Last week, Tamara and I were really, really excited, because we finally felt like we were at a point where we could hire a former coworker of ours. It was sort of emotional for us, because from the day we started our business, we’ve been trying to figure out how we could afford to bring this person onboard. Last Thursday we were finally able to sit down with her and offer her a very part-time contract with the Berry-Brewer Freelance Agency. It was awesome.

For four days.

Today we received an email telling us that after thinking it through, she realizes that she really needs to focus on finding full-time employment. We’re bummed, but she’s got to do what’s right for her. One of the reasons that we were so excited about this writer was because she has expertise in a particular area. We were looking forward to having a go-to person for a specific type of project.

When we got to looking at it, we realized that there are a few areas where we’d like to have a go-to person. Since we’ve had such great luck finding reliable folks through this blog, we decided to throw an invitation out to you all.

The Best Marketing Advice for Freelancers

This post is a part of the Sparkplugging Group Writing Project. While we’re not eligible to win the awesome Epson WorkForce 600 printer or logo design by Randa Clay Design, we’re still happy to be part of the ebook. And, really, we wanted to tell you this stuff anyway. 😉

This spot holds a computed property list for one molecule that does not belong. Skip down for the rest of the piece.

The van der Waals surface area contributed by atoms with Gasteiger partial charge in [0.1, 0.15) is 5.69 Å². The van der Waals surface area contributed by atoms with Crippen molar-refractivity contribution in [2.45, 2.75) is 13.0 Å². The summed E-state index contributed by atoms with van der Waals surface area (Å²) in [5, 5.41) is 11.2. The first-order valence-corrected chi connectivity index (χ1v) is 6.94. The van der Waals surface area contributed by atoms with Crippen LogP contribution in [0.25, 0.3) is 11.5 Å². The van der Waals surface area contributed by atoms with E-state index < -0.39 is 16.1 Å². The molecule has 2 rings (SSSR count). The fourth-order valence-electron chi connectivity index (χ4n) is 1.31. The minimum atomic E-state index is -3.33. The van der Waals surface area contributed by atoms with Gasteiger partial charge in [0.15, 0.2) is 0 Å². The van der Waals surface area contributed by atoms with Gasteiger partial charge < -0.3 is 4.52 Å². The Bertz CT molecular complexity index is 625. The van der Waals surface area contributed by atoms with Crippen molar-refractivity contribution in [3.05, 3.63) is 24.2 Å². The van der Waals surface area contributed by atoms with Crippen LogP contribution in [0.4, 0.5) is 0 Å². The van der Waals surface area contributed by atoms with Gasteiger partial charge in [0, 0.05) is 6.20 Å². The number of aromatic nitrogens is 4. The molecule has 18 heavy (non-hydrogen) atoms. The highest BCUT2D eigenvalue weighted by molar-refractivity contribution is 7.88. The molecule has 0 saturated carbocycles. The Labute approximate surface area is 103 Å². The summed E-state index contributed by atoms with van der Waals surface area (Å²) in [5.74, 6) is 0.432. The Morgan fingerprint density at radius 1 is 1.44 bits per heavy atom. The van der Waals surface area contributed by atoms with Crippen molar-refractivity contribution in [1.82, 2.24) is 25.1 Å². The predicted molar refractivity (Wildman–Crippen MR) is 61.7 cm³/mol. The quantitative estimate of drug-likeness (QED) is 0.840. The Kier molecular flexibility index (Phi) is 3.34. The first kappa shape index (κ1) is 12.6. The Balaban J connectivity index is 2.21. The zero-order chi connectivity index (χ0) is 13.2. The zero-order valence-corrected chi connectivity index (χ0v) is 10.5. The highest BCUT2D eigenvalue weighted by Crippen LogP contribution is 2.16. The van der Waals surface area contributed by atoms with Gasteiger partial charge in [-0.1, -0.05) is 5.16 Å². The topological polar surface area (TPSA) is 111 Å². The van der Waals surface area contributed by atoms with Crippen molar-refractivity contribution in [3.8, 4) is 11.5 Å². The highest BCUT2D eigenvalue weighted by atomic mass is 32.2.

The Best Freelance Marketing Advice We Ever Got

When the Berry-Brewer Freelance Agency came into being, you could say that my business partner and I were wet behind the ears. I had tried the freelancing game on my own a couple of years before to no avail. My downfall: I was just dreadful at marketing myself.

It turns out that Tamara wasn’t all that great at it either. So, we struggled a bit as we did everything we could to learn the ropes and become successful. We even made “marketing materials” that we thought were going to be our ticket to the big time.

Why did we design these beautiful four-color brochures that would never even get printed? Because that was our understanding of what marketing was. The grand total of our marketing knowledge could probably be summed up as follows:

Business Cards + Brochures + A Blog = Marketing